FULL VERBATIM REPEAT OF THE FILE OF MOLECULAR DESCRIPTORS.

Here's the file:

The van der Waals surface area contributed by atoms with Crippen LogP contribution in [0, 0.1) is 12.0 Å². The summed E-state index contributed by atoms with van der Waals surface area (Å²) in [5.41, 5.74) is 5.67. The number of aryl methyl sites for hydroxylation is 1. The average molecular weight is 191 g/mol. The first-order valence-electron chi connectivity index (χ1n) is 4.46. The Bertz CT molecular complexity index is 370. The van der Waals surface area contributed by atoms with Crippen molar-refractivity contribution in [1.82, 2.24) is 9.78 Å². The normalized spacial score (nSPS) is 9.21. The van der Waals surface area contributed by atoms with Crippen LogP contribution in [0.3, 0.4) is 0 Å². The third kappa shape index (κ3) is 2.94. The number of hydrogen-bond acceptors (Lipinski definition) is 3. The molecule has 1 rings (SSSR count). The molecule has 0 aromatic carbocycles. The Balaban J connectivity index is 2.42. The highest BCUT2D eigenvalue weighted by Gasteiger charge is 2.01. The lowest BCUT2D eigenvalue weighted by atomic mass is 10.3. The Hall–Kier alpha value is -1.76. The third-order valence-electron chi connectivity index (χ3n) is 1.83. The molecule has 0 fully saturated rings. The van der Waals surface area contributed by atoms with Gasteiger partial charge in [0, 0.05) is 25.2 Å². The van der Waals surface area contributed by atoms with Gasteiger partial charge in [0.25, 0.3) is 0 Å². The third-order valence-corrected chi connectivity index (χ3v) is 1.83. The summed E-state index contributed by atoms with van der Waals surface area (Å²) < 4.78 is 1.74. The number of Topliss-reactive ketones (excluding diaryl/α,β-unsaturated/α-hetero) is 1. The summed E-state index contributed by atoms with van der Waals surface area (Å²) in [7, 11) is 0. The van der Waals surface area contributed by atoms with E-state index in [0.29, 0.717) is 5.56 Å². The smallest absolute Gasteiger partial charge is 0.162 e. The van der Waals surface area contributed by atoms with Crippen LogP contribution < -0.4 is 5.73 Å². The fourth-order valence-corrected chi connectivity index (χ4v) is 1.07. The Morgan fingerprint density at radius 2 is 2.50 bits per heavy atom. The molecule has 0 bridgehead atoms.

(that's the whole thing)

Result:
The van der Waals surface area contributed by atoms with Crippen LogP contribution in [0, 0.1) is 12.0 Å². The summed E-state index contributed by atoms with van der Waals surface area (Å²) in [5.41, 5.74) is 5.67. The number of aryl methyl sites for hydroxylation is 1. The average molecular weight is 191 g/mol. The first-order valence-electron chi connectivity index (χ1n) is 4.46. The Bertz CT molecular complexity index is 370. The van der Waals surface area contributed by atoms with Crippen molar-refractivity contribution in [1.82, 2.24) is 9.78 Å². The normalized spacial score (nSPS) is 9.21. The van der Waals surface area contributed by atoms with Crippen LogP contribution in [0.3, 0.4) is 0 Å². The third kappa shape index (κ3) is 2.94. The number of hydrogen-bond acceptors (Lipinski definition) is 3. The molecule has 1 rings (SSSR count). The molecule has 0 aromatic carbocycles. The Balaban J connectivity index is 2.42. The highest BCUT2D eigenvalue weighted by Gasteiger charge is 2.01. The lowest BCUT2D eigenvalue weighted by atomic mass is 10.3. The Hall–Kier alpha value is -1.76. The third-order valence-electron chi connectivity index (χ3n) is 1.83. The molecule has 0 fully saturated rings. The van der Waals surface area contributed by atoms with Gasteiger partial charge in [0, 0.05) is 25.2 Å². The van der Waals surface area contributed by atoms with Gasteiger partial charge in [0.25, 0.3) is 0 Å². The third-order valence-corrected chi connectivity index (χ3v) is 1.83. The summed E-state index contributed by atoms with van der Waals surface area (Å²) < 4.78 is 1.74. The number of Topliss-reactive ketones (excluding diaryl/α,β-unsaturated/α-hetero) is 1. The summed E-state index contributed by atoms with van der Waals surface area (Å²) in [7, 11) is 0. The van der Waals surface area contributed by atoms with E-state index in [0.29, 0.717) is 5.56 Å². The smallest absolute Gasteiger partial charge is 0.162 e. The van der Waals surface area contributed by atoms with Crippen LogP contribution < -0.4 is 5.73 Å². The fourth-order valence-corrected chi connectivity index (χ4v) is 1.07. The Morgan fingerprint density at radius 2 is 2.50 bits per heavy atom. The molecule has 0 bridgehead atoms.